When The Frisco Left The Shed is a railtrack reverie in the mould, melody wise, of When The Levee Breaks, but all these songs, actually, come from the same bedrock of muscle memory and intuition. Never really owned, always borrowed. The harp hollers evocatively, a lonely whistle down the line. Remembering Big Joe is a guitar instrumental that shows he has as nimble a set of fingers as lips and tongue. A percussive tapping creeps in, of uncertain origin, but adds to the atmosphere of campfire desolation. Big Joe? Williams, I guess. Not so keen on the talking blues of The Dark, but, like all the songs, no chance of that souring things, it, and all of them, comes in under the 4 minute mark.

A nod then to his peers, with Charley Patton’s Pea Vine Blues and for his old buddy John Lee Hooker’s classic Crawling King Snake. The band are strapped back in for the former, and the image of a rickety train on rusty tracks is easily imaginable, as it lurches along, Martin’s drums all of a clatter. He then elects to honour Hooker initially alone, and it is a majestic version, the rhythm section latching on for later emphasis. For those familiar only with the version by Jimbo and the Doors, hear this as the spiritual link between that version and Hooker’s own inimitable tribal magic. Less rock, more roll, the threat more prevalent than the promise. The clang at the end is as final as a summed door.

Blues Gave Me A Ride has more of a country blues flavour, the guitar slurring at the edges. The bass walks just as it ought. The sort of tune that Dylan seems to regularly appropriate these days, if with less accomplished harmonica. Which sort of leads into the Not Dark Yet vibe of My Road Lies In Darkness, with a bleak and beleaguered vocal, over guitar that echoes the same. Cheerful it ain’t, if oddly uplifting. I have to say a solo performance by this artist would crack my bucket list wide open, yet I don’t see it happening over here any time soon. Maybe the likes of Cambridge Folk could lure him over. That dream is broken by the 4:4 lurch of Drifting From Town To Town, Bays and Martin doing what they do, the perfect accompanists for this fare.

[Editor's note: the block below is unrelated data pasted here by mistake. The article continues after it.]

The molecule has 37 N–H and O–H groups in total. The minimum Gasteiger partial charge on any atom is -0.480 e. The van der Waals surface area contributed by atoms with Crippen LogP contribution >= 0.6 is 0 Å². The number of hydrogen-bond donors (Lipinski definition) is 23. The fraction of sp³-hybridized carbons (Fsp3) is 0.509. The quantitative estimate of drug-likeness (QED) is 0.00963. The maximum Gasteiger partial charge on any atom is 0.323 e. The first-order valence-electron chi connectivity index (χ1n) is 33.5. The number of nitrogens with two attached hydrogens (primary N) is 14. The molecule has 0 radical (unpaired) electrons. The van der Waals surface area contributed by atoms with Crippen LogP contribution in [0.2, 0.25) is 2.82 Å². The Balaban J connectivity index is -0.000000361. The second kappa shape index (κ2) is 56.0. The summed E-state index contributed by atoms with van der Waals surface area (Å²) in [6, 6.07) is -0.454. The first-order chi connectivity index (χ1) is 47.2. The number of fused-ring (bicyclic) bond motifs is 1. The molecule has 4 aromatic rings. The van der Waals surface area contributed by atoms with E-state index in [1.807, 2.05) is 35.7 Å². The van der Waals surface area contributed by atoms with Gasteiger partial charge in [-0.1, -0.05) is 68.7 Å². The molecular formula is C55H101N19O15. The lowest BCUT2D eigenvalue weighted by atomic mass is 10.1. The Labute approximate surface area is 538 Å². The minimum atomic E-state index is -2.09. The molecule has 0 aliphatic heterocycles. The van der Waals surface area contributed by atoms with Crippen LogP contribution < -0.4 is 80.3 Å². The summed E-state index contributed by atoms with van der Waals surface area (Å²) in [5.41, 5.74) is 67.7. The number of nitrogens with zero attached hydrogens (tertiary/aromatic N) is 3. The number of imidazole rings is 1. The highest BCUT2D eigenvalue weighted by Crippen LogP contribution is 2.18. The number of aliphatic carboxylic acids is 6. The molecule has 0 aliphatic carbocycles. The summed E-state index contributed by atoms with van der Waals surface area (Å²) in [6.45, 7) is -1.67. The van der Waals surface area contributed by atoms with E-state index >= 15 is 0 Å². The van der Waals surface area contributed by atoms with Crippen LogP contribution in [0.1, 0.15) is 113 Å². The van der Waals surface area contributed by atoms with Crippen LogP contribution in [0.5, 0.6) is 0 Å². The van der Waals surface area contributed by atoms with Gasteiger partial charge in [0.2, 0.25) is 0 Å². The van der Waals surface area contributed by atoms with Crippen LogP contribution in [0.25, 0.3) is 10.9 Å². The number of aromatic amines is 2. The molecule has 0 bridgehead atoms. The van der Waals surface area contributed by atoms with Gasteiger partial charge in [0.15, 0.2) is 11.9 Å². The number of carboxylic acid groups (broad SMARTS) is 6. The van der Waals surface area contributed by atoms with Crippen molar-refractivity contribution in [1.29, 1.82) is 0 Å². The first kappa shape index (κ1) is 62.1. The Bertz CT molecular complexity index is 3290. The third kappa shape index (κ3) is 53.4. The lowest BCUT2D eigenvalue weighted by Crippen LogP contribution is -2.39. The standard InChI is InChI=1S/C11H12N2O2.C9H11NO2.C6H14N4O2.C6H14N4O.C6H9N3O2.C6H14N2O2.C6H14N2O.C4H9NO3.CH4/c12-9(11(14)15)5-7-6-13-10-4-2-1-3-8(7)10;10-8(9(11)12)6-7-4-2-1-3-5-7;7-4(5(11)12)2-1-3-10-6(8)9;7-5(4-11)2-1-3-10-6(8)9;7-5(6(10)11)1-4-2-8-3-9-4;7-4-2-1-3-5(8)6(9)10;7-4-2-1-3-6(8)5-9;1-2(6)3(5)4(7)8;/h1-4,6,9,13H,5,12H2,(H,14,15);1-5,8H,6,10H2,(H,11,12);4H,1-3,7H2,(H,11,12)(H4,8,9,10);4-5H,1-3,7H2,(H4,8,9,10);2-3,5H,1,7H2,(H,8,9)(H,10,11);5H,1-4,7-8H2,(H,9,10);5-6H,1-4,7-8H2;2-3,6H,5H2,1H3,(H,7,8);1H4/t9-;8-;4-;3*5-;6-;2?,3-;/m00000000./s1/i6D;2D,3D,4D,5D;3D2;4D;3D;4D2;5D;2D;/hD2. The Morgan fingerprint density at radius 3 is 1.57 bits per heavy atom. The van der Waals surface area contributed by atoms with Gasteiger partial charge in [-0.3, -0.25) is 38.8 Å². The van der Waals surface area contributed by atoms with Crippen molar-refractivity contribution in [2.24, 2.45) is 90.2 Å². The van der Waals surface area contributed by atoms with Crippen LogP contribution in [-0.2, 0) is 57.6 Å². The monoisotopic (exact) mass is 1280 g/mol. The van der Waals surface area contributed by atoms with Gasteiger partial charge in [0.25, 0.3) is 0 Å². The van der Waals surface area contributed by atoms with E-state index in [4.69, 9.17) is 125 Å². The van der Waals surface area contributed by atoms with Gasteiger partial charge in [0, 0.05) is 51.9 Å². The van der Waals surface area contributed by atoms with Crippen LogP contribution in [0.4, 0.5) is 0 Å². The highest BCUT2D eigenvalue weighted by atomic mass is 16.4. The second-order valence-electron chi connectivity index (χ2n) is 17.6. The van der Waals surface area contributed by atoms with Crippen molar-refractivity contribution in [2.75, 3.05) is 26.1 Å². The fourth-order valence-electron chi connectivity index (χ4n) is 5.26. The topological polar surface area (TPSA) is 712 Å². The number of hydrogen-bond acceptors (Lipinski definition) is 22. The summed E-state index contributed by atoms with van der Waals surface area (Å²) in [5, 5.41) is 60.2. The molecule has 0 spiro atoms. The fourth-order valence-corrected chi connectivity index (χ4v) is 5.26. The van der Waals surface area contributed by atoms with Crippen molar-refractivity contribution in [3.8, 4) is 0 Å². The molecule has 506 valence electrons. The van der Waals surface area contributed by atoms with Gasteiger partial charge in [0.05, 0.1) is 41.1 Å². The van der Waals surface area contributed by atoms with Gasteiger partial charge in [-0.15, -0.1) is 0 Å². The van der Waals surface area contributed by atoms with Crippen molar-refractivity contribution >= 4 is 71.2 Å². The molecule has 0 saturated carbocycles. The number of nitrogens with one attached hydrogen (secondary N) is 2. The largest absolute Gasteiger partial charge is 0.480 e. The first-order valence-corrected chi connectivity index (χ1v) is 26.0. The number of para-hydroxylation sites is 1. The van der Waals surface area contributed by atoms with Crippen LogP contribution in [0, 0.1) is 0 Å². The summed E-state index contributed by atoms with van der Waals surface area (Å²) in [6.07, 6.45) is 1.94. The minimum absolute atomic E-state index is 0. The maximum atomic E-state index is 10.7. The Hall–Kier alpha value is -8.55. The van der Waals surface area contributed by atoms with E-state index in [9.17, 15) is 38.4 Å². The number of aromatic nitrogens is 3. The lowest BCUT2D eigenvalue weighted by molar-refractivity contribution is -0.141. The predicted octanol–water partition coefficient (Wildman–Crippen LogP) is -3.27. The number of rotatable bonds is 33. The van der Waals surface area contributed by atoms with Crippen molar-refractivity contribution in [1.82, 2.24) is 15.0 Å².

A cover of Rank Strangers, the Stanley Brothers bluegrass lament, reminds us that Mississippi is a home of more than the blues, although, with this rendition, Musselwhite shows the kinship between the musics, drawn each from abject poverty, if across the racial divide. The gulp factor in the lyric remains as shocking as in the original. A chilling solo performance that will linger long after the listening. Which only leaves A Voice Foretold to lighten proceedings. And, of course, I jest, this being a fire and brimstone declaration of what lies beyond, from an1983 African-American musical, The Gospel of Colony’s, the story retold of Oedipus, if and as presented by a Pentecostal preacher in the deep south. Another gulp, the closing harp as gaunt a sound you’ll hear this year.

I love it when old guys, sorry, senior elder statesmen, come good, delivering career defining projects into their approaching dotage. I do not think it is wrong to compare this to the closing chapters of Johnny Cash or Leonard Cohen, however stylistically different. Perhaps John Lee Hooker, also playing on until he couldn’t, would be a better yardstick. But, then again, at only 78, Musselwhite is younger than Jagger.

Here’s a cooler than fuck solo performance of the opening track from Charlie Musselwhite…

Charlie Musselwhite: Website / Facebook / YouTube / Instagram